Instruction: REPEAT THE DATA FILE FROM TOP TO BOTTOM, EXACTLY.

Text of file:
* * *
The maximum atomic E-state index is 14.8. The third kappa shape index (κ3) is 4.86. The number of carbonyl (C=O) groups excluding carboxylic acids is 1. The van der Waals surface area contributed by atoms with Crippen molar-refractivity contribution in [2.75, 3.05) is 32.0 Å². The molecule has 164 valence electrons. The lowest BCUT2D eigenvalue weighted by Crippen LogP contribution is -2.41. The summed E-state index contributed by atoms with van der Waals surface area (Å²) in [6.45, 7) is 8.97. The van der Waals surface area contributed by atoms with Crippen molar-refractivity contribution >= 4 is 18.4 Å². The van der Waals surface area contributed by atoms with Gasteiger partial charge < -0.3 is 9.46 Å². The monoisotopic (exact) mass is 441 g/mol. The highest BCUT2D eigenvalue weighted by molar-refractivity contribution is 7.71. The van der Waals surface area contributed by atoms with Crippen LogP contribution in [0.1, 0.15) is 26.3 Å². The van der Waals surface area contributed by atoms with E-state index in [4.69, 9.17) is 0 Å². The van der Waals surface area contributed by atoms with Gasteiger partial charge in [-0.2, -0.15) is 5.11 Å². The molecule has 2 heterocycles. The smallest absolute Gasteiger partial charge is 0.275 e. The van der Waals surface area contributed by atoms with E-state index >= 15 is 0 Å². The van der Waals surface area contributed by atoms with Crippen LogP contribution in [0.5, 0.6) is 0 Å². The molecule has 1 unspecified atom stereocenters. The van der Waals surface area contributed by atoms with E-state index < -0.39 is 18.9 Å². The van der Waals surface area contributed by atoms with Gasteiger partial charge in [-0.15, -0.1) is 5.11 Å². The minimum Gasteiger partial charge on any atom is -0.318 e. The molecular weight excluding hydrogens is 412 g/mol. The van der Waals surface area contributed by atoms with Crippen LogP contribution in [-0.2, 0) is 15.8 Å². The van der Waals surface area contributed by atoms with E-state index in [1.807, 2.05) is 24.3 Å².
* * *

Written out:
The maximum atomic E-state index is 14.8. The third kappa shape index (κ3) is 4.86. The number of carbonyl (C=O) groups excluding carboxylic acids is 1. The van der Waals surface area contributed by atoms with Crippen molar-refractivity contribution in [2.75, 3.05) is 32.0 Å². The molecule has 164 valence electrons. The lowest BCUT2D eigenvalue weighted by Crippen LogP contribution is -2.41. The summed E-state index contributed by atoms with van der Waals surface area (Å²) in [6.45, 7) is 8.97. The van der Waals surface area contributed by atoms with Crippen molar-refractivity contribution >= 4 is 18.4 Å². The van der Waals surface area contributed by atoms with Gasteiger partial charge < -0.3 is 9.46 Å². The monoisotopic (exact) mass is 441 g/mol. The highest BCUT2D eigenvalue weighted by molar-refractivity contribution is 7.71. The van der Waals surface area contributed by atoms with Crippen LogP contribution in [0.1, 0.15) is 26.3 Å². The van der Waals surface area contributed by atoms with E-state index in [4.69, 9.17) is 0 Å². The van der Waals surface area contributed by atoms with Gasteiger partial charge in [-0.2, -0.15) is 5.11 Å². The molecule has 2 heterocycles. The smallest absolute Gasteiger partial charge is 0.275 e. The van der Waals surface area contributed by atoms with E-state index >= 15 is 0 Å². The van der Waals surface area contributed by atoms with Crippen LogP contribution in [0.5, 0.6) is 0 Å². The molecule has 1 unspecified atom stereocenters. The van der Waals surface area contributed by atoms with E-state index < -0.39 is 18.9 Å². The van der Waals surface area contributed by atoms with Gasteiger partial charge in [-0.15, -0.1) is 5.11 Å². The minimum Gasteiger partial charge on any atom is -0.318 e. The molecular weight excluding hydrogens is 412 g/mol. The van der Waals surface area contributed by atoms with Crippen LogP contribution in [-0.2, 0) is 15.8 Å². The van der Waals surface area contributed by atoms with E-state index in [1.807, 2.05) is 24.3 Å².